SAO PAULO (Reuters) – Steelmakers continue to negotiate long-term price contracts with vehicle makers this year and the values to be set for 2022 could be 50% to 60% higher than this year, he said on Tuesday the president of the institute that brings together flat steel distributors, Inda.
“People are still negotiating…I believe in an increase of at least around 50% to 60%,” said Carlos Loureiro, president of Inda, at a press conference with journalists. The intensity of the readjustment is due to the fact that contracts with automakers, which normally come into force at the beginning of each year, passed a good part of 2021 without the increases applied to other sectors throughout the year.
The entity announced earlier that flat steel distributors in October had a 0.6% increase in sales compared to September, to 293.4 thousand tons, but a drop of 21.1% compared to October last year, when demand internal was still recovering from the impact caused by the first measures of social isolation caused by Covid-19.
The sector’s purchases, responsible for about a third of the consumption of steel produced by national mills, rose 3.5% in October in the monthly comparison and fell by 17.4% in the annual relation, to 286.3 thousand tons.
As a result, stocks in the sector ended last month at 826.2 thousand tons, equivalent to 2.8 months of sale. Inda’s forecast for November is that sales fall 3% compared to October and with that, inventories will rise to 2.9 months of sales, said Loureiro.
In the evaluation of Safra analysts, the numbers released by Inda were “good at first”.
“Both purchases and sales from distributors rose month by month, against expectations of a fall compared to September,” they stated. Analysts added that on the one hand the drop in inventories may support flat steel prices in the domestic market, but “on the other hand, it shines a yellow light on the interest of companies to maintain high volumes in a more troubled scenario”.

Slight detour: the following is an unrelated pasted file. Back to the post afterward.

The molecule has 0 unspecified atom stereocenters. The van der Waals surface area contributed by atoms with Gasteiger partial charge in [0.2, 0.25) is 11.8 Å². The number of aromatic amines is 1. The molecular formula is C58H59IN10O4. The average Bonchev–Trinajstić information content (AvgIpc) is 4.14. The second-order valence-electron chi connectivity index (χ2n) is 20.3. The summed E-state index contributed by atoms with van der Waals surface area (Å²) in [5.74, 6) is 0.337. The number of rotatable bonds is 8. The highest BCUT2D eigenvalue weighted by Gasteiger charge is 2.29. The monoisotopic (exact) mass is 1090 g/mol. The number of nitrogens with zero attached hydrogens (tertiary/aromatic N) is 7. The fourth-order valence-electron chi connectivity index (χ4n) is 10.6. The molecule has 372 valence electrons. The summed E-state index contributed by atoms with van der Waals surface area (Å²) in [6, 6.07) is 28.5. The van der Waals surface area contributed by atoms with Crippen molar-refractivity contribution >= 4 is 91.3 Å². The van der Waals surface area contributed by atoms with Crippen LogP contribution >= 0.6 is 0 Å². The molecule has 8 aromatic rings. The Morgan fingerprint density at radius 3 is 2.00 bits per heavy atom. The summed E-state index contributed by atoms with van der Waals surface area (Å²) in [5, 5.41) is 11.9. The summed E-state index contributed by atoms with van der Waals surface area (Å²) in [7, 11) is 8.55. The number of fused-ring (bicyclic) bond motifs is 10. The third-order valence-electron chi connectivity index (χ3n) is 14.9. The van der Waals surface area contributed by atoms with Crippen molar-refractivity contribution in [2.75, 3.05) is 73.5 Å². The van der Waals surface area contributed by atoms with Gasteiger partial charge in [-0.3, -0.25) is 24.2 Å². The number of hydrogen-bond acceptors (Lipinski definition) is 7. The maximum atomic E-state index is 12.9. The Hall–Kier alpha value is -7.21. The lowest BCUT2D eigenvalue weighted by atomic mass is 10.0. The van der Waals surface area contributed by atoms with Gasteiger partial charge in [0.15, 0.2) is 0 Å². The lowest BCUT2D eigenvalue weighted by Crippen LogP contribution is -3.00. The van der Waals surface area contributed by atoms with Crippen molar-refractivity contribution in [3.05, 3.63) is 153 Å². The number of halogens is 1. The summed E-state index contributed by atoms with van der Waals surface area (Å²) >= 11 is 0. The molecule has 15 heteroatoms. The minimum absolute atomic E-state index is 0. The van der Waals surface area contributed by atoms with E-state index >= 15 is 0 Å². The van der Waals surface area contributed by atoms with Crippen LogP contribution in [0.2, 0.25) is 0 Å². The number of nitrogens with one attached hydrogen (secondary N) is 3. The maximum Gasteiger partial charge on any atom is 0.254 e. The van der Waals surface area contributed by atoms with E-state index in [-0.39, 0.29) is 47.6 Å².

According to Inda figures, flat steel imports in October fell 31.5% compared to September, to 114,700 tonnes, but this would not represent the whole reality since the data obtained through the numbers of the Foreign Trade Secretariat (Secex) only consider material that is internalized, not stored in ports.
Loureiro mentioned that a “considerable volume” of flat steel imports made in recent months at higher prices than current ones has already arrived in the country, but has not yet been internalized. According to him, the port of São Francisco do Sul (SC) may have imported material stored in a volume of the order of “150 thousand to 400 thousand tons”.
“The people (importers) do not want to disclose the right number of material at the port because this could pressure prices down,” said Loureiro. “In view of this, the mills made some (price) concessions. Today, the price is trading 6% to 10% below what was the highest price. The parity became negative and is now positive around 10%.”
(By Alberto Alerigi Jr.)
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